Dr Rofhiwa Bridget Mulaudzi holds a PhD degree in Ethnobotany and MSc in Botany from the University of KwaZulu-Natal. She holds an Honours degree in Biochemistry and BSc degree in Biochemistry and Microbiology from the University of Venda and  is registered with the South African Council for Natural Scientific Professions (SACNASP) as a Professional Natural Scientist. Apart from university degrees, Rofhiwa completed a formal certificate courses  in Basic, Intermediate and Advanced Project Management at University of South Africa and a Certificate in Bio-Entrepreneurship Training Programme at Coach Lab, the Innovation Hub, Pretoria, South Africa. Dr Mulaudzi was a Researcher in Medicinal Plants at the Agricultural Research Council. Her current research projects are focusing on the Research and Development (R&D) of both medicinal plants and indigenous vegetables as medicine for human health and wellbeing. Dr Mulaudzi has published 14 peer reviewed articles in international journals and contributed chapters to books. Her current research interests include development of nanomedicine drugs using African indigenous plants and using African leafy vegetables as source of medicine. She is currently a Researcher/Consultant in natural plants/products at Romukhu (Pty) Ltd, and COO at Anwa Laboratories (Pty) Ltd under the Pecolo Group.

Dr Richard Lander Kwame Glover (Pr. Nat. Sci.) is a Biological Scientist with a bias in Food Microbiology. Dr Glover worked as a Research Officer at the Centre for Scientific Research into Plant Medicine at Mampong-Akwapim in Ghana from 1991 to 1996 where he set up its  Microbiological Screening Laboratory for validation of herbal and traditional medicinal products. He joined the Department of Applied Biology, Faculty of Applied Sciences of the University for Development Studies (UDS), Navrongo Campus as a lecturer/researcher in Microbiology in 1996. He served as Head  of Department and  was a Senior Lecturer when he  left UDS in 2012. Dr Glover also led  DANIDA-sponsored projects on Capability Building for Research in Traditional Fermented Food Processing in West Africa. Dr Glover currently works as Programme Specialist (Biological Sciences) with  the International Science Council [ISC] Regional Office for Africa (formerly International Council for Science-[ICSU] Regional Office for Africa), Pretoria, South Africa. Dr Glover has participated in several international training programmes  and conferences. He has over  twenty peer-reviewed journal publications as well as several conference proceedings to his credit. He is the Regional Programme Officer (RPO) and member of the Steering Committee of the International Network for Government Science Advice (INGSA) Africa Chapter. He is a member of the South African Council for Natural Scientific Professions (SACNASP) with Registration Number 115865.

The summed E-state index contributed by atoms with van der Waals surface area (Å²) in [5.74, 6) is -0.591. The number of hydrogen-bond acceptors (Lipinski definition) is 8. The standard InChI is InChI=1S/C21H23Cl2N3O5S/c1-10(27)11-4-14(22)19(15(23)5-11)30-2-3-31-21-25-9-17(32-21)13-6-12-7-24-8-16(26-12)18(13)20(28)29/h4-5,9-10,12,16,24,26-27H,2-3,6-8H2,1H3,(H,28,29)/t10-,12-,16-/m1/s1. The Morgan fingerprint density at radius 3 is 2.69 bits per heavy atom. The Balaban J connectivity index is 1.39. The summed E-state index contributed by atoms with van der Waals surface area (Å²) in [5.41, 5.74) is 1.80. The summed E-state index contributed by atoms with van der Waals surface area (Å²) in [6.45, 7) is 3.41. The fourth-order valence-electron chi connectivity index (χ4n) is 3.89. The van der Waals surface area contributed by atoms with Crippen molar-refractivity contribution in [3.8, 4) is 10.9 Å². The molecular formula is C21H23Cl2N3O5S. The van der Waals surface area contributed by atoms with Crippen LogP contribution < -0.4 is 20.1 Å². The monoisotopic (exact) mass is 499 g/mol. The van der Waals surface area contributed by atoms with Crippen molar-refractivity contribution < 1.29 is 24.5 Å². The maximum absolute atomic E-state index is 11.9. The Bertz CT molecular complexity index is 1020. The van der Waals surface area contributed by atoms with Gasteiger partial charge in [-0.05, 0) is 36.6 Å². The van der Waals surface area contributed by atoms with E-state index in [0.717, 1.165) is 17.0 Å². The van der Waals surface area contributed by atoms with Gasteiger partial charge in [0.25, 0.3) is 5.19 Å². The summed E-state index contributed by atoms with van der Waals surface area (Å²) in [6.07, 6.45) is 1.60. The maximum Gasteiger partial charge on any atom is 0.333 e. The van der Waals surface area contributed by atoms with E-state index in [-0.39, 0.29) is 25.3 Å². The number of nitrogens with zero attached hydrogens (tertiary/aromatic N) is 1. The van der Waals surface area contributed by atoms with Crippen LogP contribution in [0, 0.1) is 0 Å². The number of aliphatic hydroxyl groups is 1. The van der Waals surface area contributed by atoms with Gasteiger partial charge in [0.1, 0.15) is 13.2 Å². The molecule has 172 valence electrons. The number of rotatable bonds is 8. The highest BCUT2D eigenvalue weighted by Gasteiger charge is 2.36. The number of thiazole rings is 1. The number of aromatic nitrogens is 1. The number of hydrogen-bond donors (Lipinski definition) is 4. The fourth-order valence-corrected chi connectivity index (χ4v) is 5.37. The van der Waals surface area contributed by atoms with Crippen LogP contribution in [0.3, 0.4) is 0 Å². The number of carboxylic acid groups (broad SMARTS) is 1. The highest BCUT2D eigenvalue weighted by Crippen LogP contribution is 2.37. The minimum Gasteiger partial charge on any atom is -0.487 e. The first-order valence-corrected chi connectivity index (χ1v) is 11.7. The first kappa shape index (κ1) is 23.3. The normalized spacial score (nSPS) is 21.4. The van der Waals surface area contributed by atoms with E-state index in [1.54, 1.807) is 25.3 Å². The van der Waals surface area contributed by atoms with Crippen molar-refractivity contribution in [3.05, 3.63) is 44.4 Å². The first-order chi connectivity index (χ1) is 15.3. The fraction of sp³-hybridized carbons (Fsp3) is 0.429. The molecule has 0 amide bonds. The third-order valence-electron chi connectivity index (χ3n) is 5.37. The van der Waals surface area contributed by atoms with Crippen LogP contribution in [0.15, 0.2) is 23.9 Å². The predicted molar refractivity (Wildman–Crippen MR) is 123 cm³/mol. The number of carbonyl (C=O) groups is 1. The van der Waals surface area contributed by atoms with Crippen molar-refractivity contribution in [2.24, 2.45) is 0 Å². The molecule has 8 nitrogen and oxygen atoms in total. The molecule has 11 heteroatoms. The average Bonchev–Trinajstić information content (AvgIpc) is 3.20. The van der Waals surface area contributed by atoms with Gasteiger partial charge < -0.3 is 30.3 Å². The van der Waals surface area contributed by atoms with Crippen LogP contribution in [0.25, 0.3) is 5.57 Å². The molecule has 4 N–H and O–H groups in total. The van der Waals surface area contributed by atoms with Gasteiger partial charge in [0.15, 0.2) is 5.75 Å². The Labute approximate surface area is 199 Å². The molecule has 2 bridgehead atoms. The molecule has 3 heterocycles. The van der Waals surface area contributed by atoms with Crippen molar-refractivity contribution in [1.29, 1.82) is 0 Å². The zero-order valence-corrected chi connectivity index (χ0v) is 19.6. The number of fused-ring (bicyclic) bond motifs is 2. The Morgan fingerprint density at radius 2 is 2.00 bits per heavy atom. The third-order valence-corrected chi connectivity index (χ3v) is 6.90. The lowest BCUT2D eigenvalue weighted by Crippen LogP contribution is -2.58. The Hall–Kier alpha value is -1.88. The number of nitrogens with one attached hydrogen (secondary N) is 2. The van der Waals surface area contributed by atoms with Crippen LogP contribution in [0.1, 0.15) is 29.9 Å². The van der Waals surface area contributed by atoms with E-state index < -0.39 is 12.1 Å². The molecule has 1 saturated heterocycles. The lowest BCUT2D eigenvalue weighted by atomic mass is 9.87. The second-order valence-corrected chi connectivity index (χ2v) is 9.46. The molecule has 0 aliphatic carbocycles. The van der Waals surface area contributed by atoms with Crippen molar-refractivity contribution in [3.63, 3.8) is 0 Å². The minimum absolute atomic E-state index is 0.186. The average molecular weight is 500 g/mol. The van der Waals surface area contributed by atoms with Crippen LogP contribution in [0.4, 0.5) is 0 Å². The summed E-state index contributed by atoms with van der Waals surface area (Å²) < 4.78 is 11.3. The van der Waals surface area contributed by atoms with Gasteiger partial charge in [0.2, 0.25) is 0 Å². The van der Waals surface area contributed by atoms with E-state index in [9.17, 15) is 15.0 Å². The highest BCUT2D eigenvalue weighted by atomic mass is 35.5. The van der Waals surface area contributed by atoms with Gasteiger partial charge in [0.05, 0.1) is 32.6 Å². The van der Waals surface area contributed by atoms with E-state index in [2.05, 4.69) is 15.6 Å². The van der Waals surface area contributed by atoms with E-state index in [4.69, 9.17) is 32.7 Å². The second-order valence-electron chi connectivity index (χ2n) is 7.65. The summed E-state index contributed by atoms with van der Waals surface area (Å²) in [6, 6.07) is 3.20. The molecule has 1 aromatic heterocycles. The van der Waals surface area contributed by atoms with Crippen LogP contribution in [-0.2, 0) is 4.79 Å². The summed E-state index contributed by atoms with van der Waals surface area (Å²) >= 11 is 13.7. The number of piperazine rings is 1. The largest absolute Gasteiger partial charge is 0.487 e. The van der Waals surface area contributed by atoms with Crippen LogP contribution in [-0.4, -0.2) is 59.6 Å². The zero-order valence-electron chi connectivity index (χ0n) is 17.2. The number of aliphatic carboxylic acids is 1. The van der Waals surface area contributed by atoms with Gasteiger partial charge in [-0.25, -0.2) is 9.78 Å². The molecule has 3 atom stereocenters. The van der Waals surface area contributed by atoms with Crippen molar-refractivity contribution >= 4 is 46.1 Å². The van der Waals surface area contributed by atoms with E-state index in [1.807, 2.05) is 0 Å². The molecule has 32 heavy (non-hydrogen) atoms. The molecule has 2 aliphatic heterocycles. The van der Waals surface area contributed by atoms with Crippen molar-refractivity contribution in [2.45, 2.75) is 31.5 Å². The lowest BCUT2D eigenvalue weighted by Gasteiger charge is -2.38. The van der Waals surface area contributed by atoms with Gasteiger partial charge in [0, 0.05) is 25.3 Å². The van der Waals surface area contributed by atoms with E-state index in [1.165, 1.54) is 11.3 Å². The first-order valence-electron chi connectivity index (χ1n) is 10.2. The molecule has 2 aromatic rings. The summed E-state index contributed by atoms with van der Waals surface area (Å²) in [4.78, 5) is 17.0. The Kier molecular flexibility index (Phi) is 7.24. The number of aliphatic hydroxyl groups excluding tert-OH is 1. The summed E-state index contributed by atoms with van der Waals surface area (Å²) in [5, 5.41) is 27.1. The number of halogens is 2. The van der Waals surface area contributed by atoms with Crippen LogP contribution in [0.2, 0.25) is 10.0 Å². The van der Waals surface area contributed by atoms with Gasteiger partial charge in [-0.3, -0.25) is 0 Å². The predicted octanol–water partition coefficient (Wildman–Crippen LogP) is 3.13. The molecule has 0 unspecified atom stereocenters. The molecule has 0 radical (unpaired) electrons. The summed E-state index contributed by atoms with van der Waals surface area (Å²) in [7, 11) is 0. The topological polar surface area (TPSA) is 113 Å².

Dr Daniel Nyanganyura is the current Regional Director for the International Science Council for Science (ISC) Regional Office for Africa (ROA) since February 2017 and acted in this position from June 2016 to January 2017. He holds a PhD in Atmospheric Physics (2007), an MSc in Agricultural Meteorology (1999), and a BSc 4th Year Honour in Physics (1997) from the University of Zimbabwe; and a Licentiate Degree in Education in the Specialty of Physics and Astronomy from Enrique José Varona Higher Pedagogical Institute, Havana, Cuba (1991). He was Programme Specialist for Physics, Mathematics and Engineering Sciences at the International Council for Science Regional Office for Africa (2008 – 2016); an air pollution research scientist at the Max Planck Institute for Chemistry in Mainz, Germany (August 2007 - July 2008); a Physics lecturer at the University of Zimbabwe (2000 - 2007); an A-Level Physics and Computer Science Teacher (1991 - 1998). At ISC ROA, he manages and oversees ISC scientific programmes/activities in Africa. He is a member of the South African Institute of Physics; South African Society for Atmospheric Sciences; European Geophysical Union; the Air Pollution Information Network for Africa; and International Society for Agricultural Meteorology.